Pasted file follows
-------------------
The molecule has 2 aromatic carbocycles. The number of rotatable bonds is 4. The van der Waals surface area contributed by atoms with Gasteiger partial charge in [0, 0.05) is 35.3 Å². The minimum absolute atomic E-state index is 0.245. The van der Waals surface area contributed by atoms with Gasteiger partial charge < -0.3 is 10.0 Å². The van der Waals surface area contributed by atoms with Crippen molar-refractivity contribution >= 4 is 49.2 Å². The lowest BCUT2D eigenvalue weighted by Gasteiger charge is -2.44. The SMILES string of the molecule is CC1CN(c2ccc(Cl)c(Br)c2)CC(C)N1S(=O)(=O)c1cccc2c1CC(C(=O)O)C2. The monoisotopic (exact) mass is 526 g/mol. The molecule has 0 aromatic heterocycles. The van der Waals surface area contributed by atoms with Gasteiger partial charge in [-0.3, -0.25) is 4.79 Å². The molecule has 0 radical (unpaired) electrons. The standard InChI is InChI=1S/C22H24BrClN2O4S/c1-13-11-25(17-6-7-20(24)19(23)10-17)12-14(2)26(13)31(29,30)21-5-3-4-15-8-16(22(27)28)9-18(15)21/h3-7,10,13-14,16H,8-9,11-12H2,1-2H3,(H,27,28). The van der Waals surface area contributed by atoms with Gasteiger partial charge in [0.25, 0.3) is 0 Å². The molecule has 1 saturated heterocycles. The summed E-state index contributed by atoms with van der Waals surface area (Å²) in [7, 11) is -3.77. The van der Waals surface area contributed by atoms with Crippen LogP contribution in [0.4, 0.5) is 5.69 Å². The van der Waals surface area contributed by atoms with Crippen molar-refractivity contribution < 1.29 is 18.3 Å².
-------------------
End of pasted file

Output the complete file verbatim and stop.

The molecule has 2 aromatic carbocycles. The number of rotatable bonds is 4. The van der Waals surface area contributed by atoms with Gasteiger partial charge in [0, 0.05) is 35.3 Å². The minimum absolute atomic E-state index is 0.245. The van der Waals surface area contributed by atoms with Gasteiger partial charge < -0.3 is 10.0 Å². The van der Waals surface area contributed by atoms with Crippen molar-refractivity contribution >= 4 is 49.2 Å². The lowest BCUT2D eigenvalue weighted by Gasteiger charge is -2.44. The SMILES string of the molecule is CC1CN(c2ccc(Cl)c(Br)c2)CC(C)N1S(=O)(=O)c1cccc2c1CC(C(=O)O)C2. The monoisotopic (exact) mass is 526 g/mol. The molecule has 0 aromatic heterocycles. The van der Waals surface area contributed by atoms with Gasteiger partial charge in [-0.3, -0.25) is 4.79 Å². The molecule has 0 radical (unpaired) electrons. The standard InChI is InChI=1S/C22H24BrClN2O4S/c1-13-11-25(17-6-7-20(24)19(23)10-17)12-14(2)26(13)31(29,30)21-5-3-4-15-8-16(22(27)28)9-18(15)21/h3-7,10,13-14,16H,8-9,11-12H2,1-2H3,(H,27,28). The van der Waals surface area contributed by atoms with Gasteiger partial charge in [0.25, 0.3) is 0 Å². The molecule has 1 saturated heterocycles. The summed E-state index contributed by atoms with van der Waals surface area (Å²) in [7, 11) is -3.77. The van der Waals surface area contributed by atoms with Crippen LogP contribution in [0.4, 0.5) is 5.69 Å². The van der Waals surface area contributed by atoms with Crippen molar-refractivity contribution < 1.29 is 18.3 Å².